crime

Driver turns herself in to police for failing to stop at yellow traffic light

57 Comments
By Joan Coello

How law-abiding are the Japanese? We could pull up some statistics and numbers for you, but here’s a little incident that may be slightly unusual and goes to show how serious some Japanese are when it comes to keeping the law.

A driver in Oita Prefecture surrendered herself to the police because she beat the yellow light at a traffic junction. It wasn’t even a red light.

Traffic regulations may differ slightly from country to country, but the general understanding that green means “go”, red means “stop”, applies more or less everywhere. In places where the yellow (or amber) light is used, it usually signifies that the traffic light will soon turn red and drivers should slow down and stop at the intersection if you think you can’t make it across in time.

Recently, a woman in her 40s to 50s approached the Oita Prefectural Police at their Chuo branch, saying, “I have regrettably violated the traffic regulations, so please issue me a ticket.” The station staff were baffled by her request since they had never met a driver who turned themselves in requesting for a traffic ticket.

After questioning her for details, it turned out that the woman had been on the road and as she was driving across a traffic intersection, she looked up at the traffic light and realized that it had just turned yellow, but she proceeded to drive straight past it. Feeling guilty for not stepping on the brakes then, she immediately turned herself in to the police thinking that she had broken the law. The staff explained that “as long as you entered the intersection while the traffic light was still green, it’s not an offense”.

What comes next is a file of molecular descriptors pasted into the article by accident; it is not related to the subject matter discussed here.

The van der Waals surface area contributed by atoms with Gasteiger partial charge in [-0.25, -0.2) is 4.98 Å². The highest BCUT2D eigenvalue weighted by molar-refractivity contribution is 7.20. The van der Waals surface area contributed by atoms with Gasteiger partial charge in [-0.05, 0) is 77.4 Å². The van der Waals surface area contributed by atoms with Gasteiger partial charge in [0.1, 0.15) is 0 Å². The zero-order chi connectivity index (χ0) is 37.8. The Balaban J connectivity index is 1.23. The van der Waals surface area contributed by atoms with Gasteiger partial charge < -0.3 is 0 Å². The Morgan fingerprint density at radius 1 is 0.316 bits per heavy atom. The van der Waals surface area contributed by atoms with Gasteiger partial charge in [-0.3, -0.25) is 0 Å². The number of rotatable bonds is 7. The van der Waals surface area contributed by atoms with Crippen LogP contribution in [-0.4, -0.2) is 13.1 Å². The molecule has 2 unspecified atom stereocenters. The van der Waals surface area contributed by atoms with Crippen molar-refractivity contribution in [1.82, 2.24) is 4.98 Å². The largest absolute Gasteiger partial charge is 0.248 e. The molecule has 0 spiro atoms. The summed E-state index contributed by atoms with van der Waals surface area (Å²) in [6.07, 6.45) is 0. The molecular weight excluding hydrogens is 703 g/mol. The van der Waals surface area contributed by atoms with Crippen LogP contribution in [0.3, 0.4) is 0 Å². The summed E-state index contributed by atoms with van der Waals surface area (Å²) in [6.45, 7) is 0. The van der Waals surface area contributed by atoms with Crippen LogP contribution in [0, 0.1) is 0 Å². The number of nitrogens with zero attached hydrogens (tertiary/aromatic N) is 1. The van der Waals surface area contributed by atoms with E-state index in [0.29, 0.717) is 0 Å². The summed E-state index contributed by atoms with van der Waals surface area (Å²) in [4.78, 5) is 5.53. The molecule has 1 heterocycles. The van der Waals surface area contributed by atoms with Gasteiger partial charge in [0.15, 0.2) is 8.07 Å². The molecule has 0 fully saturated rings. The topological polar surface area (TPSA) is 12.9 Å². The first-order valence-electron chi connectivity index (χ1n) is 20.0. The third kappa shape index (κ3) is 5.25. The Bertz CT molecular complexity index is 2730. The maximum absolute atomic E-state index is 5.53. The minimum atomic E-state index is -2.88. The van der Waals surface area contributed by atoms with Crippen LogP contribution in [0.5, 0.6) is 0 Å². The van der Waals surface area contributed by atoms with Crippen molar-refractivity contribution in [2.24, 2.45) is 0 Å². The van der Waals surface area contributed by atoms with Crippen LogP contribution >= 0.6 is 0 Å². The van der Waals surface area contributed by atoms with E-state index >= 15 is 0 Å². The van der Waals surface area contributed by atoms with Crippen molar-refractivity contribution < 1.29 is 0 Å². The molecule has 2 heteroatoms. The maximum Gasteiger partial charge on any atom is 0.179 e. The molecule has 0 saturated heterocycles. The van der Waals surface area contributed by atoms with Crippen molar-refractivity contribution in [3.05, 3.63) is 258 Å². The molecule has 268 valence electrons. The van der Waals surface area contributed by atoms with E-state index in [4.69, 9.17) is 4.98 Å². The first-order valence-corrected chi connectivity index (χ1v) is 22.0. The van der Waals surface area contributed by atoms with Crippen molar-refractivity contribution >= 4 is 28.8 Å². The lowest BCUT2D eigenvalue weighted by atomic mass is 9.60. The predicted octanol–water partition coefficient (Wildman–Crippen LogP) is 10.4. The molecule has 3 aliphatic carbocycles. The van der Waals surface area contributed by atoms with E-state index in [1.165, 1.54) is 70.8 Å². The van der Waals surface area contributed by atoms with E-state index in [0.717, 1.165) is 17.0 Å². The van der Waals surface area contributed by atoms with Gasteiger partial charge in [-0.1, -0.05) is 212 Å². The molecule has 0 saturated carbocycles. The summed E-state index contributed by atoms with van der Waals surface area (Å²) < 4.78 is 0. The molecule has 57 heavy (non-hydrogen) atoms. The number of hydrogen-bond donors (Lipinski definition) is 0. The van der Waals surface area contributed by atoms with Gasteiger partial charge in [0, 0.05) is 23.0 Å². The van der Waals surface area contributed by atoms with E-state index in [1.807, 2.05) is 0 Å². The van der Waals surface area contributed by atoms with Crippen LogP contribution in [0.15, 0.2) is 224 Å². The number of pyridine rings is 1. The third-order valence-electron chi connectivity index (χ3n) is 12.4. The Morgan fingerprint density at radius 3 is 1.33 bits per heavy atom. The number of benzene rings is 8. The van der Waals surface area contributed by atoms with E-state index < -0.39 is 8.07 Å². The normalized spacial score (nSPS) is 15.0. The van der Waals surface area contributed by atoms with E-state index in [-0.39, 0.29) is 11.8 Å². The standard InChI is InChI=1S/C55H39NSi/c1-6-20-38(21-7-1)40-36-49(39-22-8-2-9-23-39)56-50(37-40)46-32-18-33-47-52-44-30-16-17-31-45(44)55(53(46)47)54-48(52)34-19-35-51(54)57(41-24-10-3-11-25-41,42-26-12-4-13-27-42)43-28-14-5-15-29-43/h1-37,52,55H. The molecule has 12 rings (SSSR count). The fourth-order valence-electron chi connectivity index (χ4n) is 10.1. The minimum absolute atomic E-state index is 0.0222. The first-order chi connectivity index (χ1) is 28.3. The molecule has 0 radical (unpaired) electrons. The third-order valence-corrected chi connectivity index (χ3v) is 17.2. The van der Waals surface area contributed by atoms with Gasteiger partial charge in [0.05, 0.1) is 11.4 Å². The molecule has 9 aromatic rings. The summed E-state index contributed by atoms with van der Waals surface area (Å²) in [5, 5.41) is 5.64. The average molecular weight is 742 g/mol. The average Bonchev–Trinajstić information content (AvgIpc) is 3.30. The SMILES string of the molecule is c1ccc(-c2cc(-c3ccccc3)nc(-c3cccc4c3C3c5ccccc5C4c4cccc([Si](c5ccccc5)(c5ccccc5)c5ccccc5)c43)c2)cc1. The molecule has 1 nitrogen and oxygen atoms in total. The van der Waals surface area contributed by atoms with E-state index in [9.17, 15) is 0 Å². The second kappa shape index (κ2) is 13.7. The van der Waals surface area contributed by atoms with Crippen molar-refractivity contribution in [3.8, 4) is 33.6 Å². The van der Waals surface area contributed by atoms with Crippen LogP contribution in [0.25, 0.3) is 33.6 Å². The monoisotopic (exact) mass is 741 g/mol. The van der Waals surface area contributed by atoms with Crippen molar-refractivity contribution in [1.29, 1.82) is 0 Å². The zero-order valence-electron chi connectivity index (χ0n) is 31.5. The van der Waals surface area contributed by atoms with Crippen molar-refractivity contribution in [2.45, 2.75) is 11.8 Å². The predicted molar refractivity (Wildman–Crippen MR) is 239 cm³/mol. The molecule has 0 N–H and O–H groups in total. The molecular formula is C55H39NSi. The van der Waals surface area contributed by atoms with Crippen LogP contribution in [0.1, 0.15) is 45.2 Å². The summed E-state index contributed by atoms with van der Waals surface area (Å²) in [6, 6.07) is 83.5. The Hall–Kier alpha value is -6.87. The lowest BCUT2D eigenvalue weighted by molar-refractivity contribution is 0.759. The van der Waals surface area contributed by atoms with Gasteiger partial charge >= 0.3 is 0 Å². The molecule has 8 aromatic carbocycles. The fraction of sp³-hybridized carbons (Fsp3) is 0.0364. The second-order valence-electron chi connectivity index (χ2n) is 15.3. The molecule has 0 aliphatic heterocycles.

The police commented that, “if only everyone could drive with such caution, there would be no accidents.”

However, some netizens had different views on the matter:

“Having a high level of awareness is great, but it would had been more dangerous if she had abruptly braked there. Don’t beautify the incident.” “She’s too serious.” “She’s so strict with herself, I’m more concerned if she’s psychologically sound.” “Even if what she beat was a red light, if there wasn’t photographic evidence, they wouldn’t be able to penalize her.” “I wouldn’t want to drive behind her…Then again, there are so many drivers in Tokyo who stop their cars anywhere and everywhere, and taxi drivers who accelerate at the yellow light, sometimes even driving straight through a red light, I wish they would learn from her attitude of following the regulations…”

Source: Golden Times

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57 Comments
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This is just ridiculous.

8 ( +11 / -3 )

She is not "too honest" or "too naive", she just doesn't get the traffic law on how the yellow light works. Suddenly breaking on every yellow light will get you in a wreck very quickly.

12 ( +13 / -1 )

Virtually no one slows down for the yellow light here. It's more of an invitation to speed up to get through the intersection for most drivers. And the number of people who continue to go through even when the light is red still amazes me. Without traffic light cameras to deter people, it will just continue

14 ( +16 / -2 )

If you are going to hit the brakes on the yellow, make sure you check your mirror first. Nearly always, if you go through on the yellow, two or three cars will follow, one or two going through on the red.